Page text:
As President Barack Obama joined with world leaders in Paris to help craft an international agreement on climate, Senators Edward J. Markey, D-Mass., Sheldon Whitehouse, D-R.I., and Richard Blumenthal, D-Conn., called on the President to reform the federal coal leasing program as a way to protect America’s climate change goals.
In a letter sent Dec. 1, the senators called on President Obama to use his executive authority to direct the Secretary of the Interior to significantly increase royalty rates to account for the social cost of carbon pollution from coal production on public lands and use his existing authority to prohibit the export of coal produced from public lands to foreign nations. Additionally, the senators called on the President to suspend all new coal leasing until these reforms are implemented.
Interior’s Bureau of Land Management leases much of the coal produced in the U.S., particularly at western mines, including the massive surface mines in the Powder River Basin of Wyoming and Montana. Producers like Peabody Energy, Arch Coal and Alpha Natural Resources rely on this coal at various mines. The senators said that between 400 million and 450 million tons of coal are produced from public lands in the United States each year, yet coal companies only pay 12.5% of the value of the natural resource, a royalty rate that does nothing to take into account the costs for climate change and human health associated with burning federally-owned coal.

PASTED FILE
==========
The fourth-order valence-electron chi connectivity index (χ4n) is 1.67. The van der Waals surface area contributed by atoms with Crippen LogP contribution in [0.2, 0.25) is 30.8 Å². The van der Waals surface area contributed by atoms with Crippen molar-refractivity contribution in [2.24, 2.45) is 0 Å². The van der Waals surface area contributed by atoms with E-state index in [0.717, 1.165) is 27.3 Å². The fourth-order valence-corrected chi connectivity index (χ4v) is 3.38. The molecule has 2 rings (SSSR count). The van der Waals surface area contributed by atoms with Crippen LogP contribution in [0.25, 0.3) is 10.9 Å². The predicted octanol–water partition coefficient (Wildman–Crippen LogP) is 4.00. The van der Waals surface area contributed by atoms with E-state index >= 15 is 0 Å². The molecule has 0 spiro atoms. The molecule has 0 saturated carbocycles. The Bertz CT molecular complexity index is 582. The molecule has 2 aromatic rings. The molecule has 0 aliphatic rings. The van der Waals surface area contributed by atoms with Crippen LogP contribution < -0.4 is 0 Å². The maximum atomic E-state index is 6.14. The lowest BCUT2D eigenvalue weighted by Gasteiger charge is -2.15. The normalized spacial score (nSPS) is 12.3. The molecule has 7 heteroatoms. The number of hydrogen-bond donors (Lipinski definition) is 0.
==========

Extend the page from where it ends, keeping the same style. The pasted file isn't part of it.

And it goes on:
“We should not take two steps forward reducing carbon pollution with the Clean Power Plan only for our federal coal program to force us to take two steps back,” said Markey in a Dec. 2 statement. “It makes no sense to subsidize coal companies to mine coal from federal lands just to export it and increase quantities of it abroad, where it will be burned to worsen climate change.”
“Economics 101 tells us that the price of a product should reflect its costs,” said Whitehouse. “When the costs of carbon pollution in the form of flood and storm damage, drought-stricken crops, and failing fisheries aren’t factored into the price of fossil fuels like coal, that’s a market failure and those costs are borne by the rest of us.”
“If we are serious about saving the planet from devastating climate disruption, we must take the necessary steps to transition away from the dirtiest fossil fuel source – coal,” said Blumenthal. “With the international community poised to reach an historic agreement on emission reductions – an effort led by the United States – we should not undermine our position of leadership with domestic energy policies that are incompatible with our end goal.”
The senators also introduced new legislation to reform the law that governs the federal coal program. The bill would increase the royalty rate for coal produced from surface mines on federal land and prohibit the export of coal produced on federal land. The legislation also directs the Secretary of Interior to suspend all new coal leasing until these reforms are implemented.